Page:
[0072] FIG. 12 discloses a further embodiment directed to food scrap recycling in commercial food preparation areas such as food stores, restaurants, commercial kitchens and hospitality settings. Commercial kitchens will normally have two or three different sized bins in use in their facility and require an easy, simple method of ensuring the correct bag is used in the correct bin. The food service wall-mounted dispenser system shown in FIG. 12 provides the facility with a solution to ensure the correct sized bag is easily and readily available. The wall mounted dispenser 90 is designed with three compartments 92, 94, 96 to carry 3 different sized compostable bags, in rolls 91, 93, 95 of ten to fifteen bags each, used to line the three different sized waste bins 101, 102, 103 (FIG. 19) used by the facility. Bags are dispensed through slots 97, 98, 99 sized according to the size of bags to be dispensed. Dispenser 90 is mounted in a convenient location in the facility. Large facilities may use several bag dispensers. Each of the three compartments of the dispenser is numbered, such as by 1, 2 or 3 or other unique and pre-determined numbering or labelling based on the size of the bags used (FIG. 16).

[0073] An example of a typical size for dispenser 90 will be 12 inches in height by 11 inches wide by 33/4 inches deep, with each compartment 92, 94, 96 being about 35/8 inches wide. Slots 97 and 98 may be about 5 inches in height and 1 inch wide while slot 99 as shown is 6 inches in height and 1 inch wide. Such dimensions of course will vary widely depending on the application and size of bags used.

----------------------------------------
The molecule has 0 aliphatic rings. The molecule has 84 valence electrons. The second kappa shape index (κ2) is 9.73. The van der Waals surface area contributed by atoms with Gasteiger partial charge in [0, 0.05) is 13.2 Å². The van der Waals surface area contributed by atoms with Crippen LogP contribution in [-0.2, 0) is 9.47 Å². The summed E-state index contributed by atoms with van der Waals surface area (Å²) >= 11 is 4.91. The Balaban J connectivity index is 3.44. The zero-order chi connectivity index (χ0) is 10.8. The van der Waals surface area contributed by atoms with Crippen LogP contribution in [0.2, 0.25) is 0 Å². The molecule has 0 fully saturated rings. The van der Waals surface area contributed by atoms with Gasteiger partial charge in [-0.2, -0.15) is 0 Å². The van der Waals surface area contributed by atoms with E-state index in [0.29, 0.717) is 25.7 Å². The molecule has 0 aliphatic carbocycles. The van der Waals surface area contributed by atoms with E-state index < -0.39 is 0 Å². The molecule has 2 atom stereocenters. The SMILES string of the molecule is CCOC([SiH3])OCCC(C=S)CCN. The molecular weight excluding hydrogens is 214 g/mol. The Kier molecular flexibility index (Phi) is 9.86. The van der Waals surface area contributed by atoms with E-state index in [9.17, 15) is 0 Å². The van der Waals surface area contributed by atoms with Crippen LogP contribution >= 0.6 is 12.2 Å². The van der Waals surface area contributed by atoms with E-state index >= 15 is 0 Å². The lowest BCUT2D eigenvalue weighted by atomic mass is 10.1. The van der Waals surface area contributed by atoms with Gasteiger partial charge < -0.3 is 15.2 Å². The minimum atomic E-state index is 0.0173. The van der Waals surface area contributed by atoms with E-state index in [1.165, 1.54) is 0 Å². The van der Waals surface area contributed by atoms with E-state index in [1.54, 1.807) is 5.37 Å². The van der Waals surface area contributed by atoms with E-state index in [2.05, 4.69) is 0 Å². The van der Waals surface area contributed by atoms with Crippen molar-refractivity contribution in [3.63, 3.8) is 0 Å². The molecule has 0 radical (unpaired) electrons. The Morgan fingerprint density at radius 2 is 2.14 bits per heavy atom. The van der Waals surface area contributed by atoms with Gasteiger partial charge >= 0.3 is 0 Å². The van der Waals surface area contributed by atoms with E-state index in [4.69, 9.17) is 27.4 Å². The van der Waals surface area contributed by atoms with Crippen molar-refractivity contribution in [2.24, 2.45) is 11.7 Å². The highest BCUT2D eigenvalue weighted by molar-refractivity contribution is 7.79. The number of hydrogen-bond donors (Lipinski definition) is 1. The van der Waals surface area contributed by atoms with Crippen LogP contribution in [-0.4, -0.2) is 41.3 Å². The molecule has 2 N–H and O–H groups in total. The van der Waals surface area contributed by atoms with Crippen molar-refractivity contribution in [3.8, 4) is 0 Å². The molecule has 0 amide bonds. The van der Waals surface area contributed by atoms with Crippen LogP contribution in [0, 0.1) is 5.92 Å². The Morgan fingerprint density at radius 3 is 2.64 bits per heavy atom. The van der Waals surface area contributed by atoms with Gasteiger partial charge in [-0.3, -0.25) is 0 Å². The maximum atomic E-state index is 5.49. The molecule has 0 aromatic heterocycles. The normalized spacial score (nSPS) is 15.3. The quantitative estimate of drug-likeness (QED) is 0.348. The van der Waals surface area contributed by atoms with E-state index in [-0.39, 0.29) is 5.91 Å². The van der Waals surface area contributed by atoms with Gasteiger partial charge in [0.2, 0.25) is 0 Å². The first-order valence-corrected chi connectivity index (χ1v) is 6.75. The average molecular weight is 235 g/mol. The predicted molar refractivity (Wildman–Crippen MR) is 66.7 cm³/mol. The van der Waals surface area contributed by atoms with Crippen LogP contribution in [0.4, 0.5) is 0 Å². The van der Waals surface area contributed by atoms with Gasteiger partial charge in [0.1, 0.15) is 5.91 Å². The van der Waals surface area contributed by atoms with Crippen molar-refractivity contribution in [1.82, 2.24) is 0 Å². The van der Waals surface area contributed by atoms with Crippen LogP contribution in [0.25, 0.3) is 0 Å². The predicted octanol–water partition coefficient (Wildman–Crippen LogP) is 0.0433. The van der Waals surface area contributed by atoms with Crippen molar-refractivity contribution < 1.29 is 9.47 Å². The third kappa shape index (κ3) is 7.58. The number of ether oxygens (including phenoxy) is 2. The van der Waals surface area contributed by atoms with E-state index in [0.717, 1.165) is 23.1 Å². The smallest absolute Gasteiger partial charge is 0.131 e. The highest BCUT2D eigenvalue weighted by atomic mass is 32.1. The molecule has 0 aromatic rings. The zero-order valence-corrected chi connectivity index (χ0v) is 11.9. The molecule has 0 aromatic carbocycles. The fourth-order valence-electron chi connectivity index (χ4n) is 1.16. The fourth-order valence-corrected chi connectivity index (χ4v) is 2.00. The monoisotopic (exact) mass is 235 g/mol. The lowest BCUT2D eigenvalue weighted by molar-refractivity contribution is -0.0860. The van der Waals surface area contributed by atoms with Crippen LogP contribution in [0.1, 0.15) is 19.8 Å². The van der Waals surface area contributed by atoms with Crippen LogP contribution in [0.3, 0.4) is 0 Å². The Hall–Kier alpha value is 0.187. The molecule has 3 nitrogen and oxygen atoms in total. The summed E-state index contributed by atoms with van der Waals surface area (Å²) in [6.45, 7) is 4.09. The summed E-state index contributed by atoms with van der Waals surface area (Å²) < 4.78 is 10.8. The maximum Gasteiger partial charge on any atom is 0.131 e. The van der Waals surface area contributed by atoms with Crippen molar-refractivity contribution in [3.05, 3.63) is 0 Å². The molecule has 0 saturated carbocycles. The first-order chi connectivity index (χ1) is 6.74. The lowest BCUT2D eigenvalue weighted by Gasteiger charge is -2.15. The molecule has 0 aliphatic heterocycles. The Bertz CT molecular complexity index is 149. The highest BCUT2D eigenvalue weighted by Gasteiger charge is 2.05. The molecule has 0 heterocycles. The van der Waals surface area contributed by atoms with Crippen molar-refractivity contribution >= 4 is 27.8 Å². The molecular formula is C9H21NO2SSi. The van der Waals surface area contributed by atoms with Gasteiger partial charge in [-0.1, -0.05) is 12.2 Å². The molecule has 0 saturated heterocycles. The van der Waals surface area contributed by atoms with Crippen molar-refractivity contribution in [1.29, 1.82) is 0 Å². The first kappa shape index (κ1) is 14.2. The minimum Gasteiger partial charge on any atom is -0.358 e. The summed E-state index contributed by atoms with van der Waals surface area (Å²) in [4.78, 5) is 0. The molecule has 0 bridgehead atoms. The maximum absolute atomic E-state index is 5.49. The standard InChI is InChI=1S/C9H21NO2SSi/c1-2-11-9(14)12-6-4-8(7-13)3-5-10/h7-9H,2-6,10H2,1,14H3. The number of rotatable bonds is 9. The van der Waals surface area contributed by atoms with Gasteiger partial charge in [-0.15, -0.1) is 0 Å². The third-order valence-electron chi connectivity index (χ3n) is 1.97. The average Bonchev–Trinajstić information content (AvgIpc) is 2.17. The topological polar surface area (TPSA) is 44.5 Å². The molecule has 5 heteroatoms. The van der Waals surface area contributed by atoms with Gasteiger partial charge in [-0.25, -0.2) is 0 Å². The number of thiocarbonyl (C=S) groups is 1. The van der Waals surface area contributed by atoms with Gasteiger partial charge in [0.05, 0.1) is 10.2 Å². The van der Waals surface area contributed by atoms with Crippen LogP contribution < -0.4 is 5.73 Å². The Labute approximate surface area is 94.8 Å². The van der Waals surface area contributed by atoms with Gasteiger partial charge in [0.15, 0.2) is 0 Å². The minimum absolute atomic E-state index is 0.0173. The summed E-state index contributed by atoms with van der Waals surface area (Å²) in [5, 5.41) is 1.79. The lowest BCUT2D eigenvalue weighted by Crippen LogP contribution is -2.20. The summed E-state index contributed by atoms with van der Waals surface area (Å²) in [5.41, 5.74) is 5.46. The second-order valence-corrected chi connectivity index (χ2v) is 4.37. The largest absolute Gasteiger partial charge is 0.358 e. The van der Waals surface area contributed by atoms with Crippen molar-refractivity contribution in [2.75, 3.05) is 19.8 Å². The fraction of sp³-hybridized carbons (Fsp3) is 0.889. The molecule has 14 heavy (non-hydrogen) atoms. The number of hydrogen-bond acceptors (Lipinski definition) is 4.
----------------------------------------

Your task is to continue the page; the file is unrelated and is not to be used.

[0074] Similarly, the waste bins 110 used by the facility are numbered 1, 2, or 3 as shown in FIG. 19 to indicate what sized bag is used to line the particular bin with the corresponding number. The value to the employee is there is always a correct sized bag available in the wall mounted dispenser without having to go to the storeroom to obtain a new bag. The value to management is that the correct bag is used in each bin. Using a bag too large for a bin increases costs up as larger bags are more costly than smaller bags. The bags are readily available in the work area reducing trips to the stock area to find a bag. The bags are designed to fit the bins snugly to avoid the bag spilling or sloughing into the bin. The mounting site creates a central area in which to mount food scrap recycling educational material. The food service wall-mounted dispenser 90 will increase the food scrap diversion rate in the facility further reducing the need and cost for the more expensive landfill hauling.

[0075] The food service dispenser may be provided with adapters 104 for wall mounting as well as rotatable hooks 106 that can be used to rack or shelf mount. The hooks can also allow for mounting on the side of a waste cart for use in food court settings. Preferably all dispensers 22, 50, 60 and 90 are also marked with the same distinctive mark and colouring as bags 14, such as the mark ECOSAFE as shown, so that the residents are again reminded that the special compostable bags 14 must be used to collect the organic waste.